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How Much Having A Preemie Could Cost Under The AHCA

As Americans grapple with the recent passage of the American Health Care Act in the House of Representatives, many are wondering what their insurance coverage will look like if the bill passes the Senate. Big changes could be coming, including for pregnant women. In particular, pregnant women and their partners could see a big shift in the cost of having a premature baby under Trumpcare, and not in a good way.

The problem largely lies in the newly-attached MacArthur Amendment, which would allow states to apply for waivers to dictate their own "essential health benefits," aka the benefits that insurance companies are required to cover. Under the Affordable Care Act, or Obamacare, maternity and newborn care are required benefits, but prior to those protections kicking in, 32 states and the District of Columbia did not require insurers on the individual or small group market to cover maternity care, according to data from the Henry J. Kaiser Family Foundation.

In short, those protections could disappear again if states are no longer required to provide them. And if women on the individual marketplace once again end up having to pay for their pregnancies out of pocket, costs could go up very quickly, especially with a premature baby.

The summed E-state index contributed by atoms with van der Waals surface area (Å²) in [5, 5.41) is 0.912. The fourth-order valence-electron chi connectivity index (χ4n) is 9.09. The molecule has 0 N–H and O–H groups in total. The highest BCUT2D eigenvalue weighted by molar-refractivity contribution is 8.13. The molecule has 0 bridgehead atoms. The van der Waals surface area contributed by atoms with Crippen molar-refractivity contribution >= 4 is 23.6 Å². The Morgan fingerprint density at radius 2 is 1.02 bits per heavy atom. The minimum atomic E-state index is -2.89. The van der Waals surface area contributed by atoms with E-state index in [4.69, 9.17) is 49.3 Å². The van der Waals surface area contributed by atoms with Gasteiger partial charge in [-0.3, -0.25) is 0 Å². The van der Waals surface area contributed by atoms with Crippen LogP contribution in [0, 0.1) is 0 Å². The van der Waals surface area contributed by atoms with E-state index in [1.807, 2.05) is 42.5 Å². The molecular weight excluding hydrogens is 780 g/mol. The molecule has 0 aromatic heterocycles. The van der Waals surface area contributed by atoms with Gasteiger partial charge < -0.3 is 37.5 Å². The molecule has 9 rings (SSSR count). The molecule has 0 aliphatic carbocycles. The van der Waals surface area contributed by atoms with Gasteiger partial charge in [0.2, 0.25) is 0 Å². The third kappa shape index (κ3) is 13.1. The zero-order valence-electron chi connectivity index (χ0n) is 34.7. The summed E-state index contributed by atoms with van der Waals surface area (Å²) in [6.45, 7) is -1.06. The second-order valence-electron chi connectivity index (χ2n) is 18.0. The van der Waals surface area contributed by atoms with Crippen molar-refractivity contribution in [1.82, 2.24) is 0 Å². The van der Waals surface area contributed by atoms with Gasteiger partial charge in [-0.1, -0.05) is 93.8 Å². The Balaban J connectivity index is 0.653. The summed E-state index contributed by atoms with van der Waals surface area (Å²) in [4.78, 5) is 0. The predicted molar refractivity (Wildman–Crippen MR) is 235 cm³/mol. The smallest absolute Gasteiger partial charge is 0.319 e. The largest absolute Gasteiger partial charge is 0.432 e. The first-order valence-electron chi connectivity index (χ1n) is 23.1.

March of Dimes Senior Vice President of Public Policy & Government Affairs Cynthia Pellegrini estimated in a statement to Bustle that the cost of having a premature baby could reach as high as $54,000. "It varies wildly based on geography," she said. "It's a very wide range... There are million-dollar babies out there."

Speaking of million-dollar babies, there's also the matter of lifetime limits on coverage. Giving birth to a premature baby could cost a lot on its own, but continued care for that baby could really cause costs to skyrocket, and the AHCA does away with important protections concerning lifetime caps, or how much an insurance company has to cover. No less an authority than the American Academy of Pediatrics spoke out against the AHCA, saying in a statement,

The bill also allows insurers to go back to putting annual and lifetime limits on coverage, meaning that a premature baby on private insurance could exceed her lifetime limit on coverage before she even leaves the hospital.

Vox wrote about one child, Timmy Morrison, who was born seven weeks early, just after the Obamacare ban on lifetime limits went into effect. His bills upon leaving the neonatal intensive care unit came out to around $2 million, but because his insurance policy could no longer cap his lifetime limit at $1 million like it had before the Obamacare regulations, his family was saved from bankruptcy, and Timmy could continue receiving the care he needed. If the AHCA passes, other families might not be so lucky.

The bill hasn't yet gone to a vote in the Senate, so there's still a chance to speak out against the ways in which Trumpcare would hurt the people — and babies — who need coverage the most.